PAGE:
It’s Alma’s silence that makes Brokeback Mountain feel so serious. Her pain is neither exquisite nor elegiac. It is only hard. As soon as she sees, her daughter in her arms and barely-tears in her eyes as Ennis pecks her cheek before running off to spend a “day or two” with Jack on the mountain, Alma is the tragic bearer of knowledge. Because the men won’t admit their relationship, and everyone else—Lurleen included—seems inclined to see their difference as a function of gender (they aren’t “manly”) rather than self or desire, Alma is the single character whose silence is premised on a visible lie: you see her see, and she says nothing. Her denial is self-damaging.
The film is about silence, as this shapes and emerges from fear—of loss, difference, alienation (“Ever get the feeling somebody looks at you suspicious? Like they know?”), as well as the resentment such fear creates. At the same time, the men’s picturesque meet-ups seem efforts to recapture, again and again, their first encounter. Or, it could be that they mean to extend and elaborate on that early relationship: frankly, the film doesn’t make clear what they do, except pretend to “fish,” enjoy the splendor of their surroundings, and lean toward some tension or even the start of an argument as they part, promising to meet again in some months. As time wears on, these idylls are less lyrical than they are repetitive: what is either man getting out of these self-interested, anxious-making agreements?
Ennis and Jack can’t acknowledge their relationship as a choice and a commitment, only as a “thing.” Though Jack wants them to move off to a ranch and live their fantasy daily (“There’s never enough time”), Ennis is cautious, believing that, if their “thing grabs hold us at the wrong place and the wrong time, we’re dead.” Jack has seen it, as he recalls for Ennis in poetic, melancholy flashback to his nine-year-old self: his father brought him and his brother to see the corpse of a gay man assaulted by fearful straights: “Drug him round by his dick till it pulled off,” he remembers, as the camera shows the body in an irrigation ditch and then the boy’s face, stricken.
So it’s clear enough Ennis is damaged and sad. Jack is more adventurous, even cruises rodeo bars and Mexican border towns when he’s horny. And yet, the romance between Ennis and Jack is sincere, such that the film becomes wholly conventional. While lamenting the “impossible” nature of their love, the movie also celebrates their devotion, their coupledom, their same-time-next-year-ish repetition. Unable to convince Ennis to take a next step, the paunchy, wrinkle-makeup-faced Jack finally articulates his exasperation: “You know, friend, this is a bitch of an unsatisfactory situation.” Ennis has no rejoinder. That is, he’s unable to voice his own desire, fear, and courage, again.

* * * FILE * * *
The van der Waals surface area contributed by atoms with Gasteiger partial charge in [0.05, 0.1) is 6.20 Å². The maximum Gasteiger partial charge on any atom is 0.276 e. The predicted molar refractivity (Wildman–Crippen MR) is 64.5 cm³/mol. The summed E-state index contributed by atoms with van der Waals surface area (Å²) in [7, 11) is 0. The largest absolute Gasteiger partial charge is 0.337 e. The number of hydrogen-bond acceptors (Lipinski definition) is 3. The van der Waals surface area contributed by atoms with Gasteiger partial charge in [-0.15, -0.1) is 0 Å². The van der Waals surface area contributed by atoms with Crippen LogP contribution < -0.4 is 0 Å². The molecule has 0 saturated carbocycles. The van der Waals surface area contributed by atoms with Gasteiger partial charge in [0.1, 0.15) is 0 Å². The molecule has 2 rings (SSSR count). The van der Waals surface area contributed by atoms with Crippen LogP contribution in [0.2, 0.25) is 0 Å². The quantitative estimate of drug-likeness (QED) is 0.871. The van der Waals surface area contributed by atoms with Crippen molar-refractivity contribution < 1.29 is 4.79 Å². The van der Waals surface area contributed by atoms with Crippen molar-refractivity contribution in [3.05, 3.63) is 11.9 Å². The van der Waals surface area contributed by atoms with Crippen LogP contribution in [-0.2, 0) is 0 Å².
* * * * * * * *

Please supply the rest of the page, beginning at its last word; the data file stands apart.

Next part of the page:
Ennis’ lack of language, initially seeming reduced in Ledger’s performance to clench-jawed mumbling, is eventually subtler, especially in his relationship with his daughter, Alma Jr. (at 19, played by Kate Mara). They share a distrust of words that’s common in Westerns (a genre this film concedes more than it emulates or challenges). Jr. observes her father closely, and does her best to keep him from taking up—after his divorce from her mom—with a perky barmaid. “You don’t say much,” notes the girlfriend as the two “girls” sit together at a table, watching Ennis at lean over jukebox, “But you get your point across.”
Brokeback Mountain gets its point across too: the men are anguished. They act on their pain in different ways, and the big wide Wyoming landscape—so mighty, so simple, so overwhelming—reflects their efforts to be together, to stay apart, to resist expectations and to succumb to them. Most often, however, they embody, in unspeakably pretty poses, the persistence of oppression and prejudice.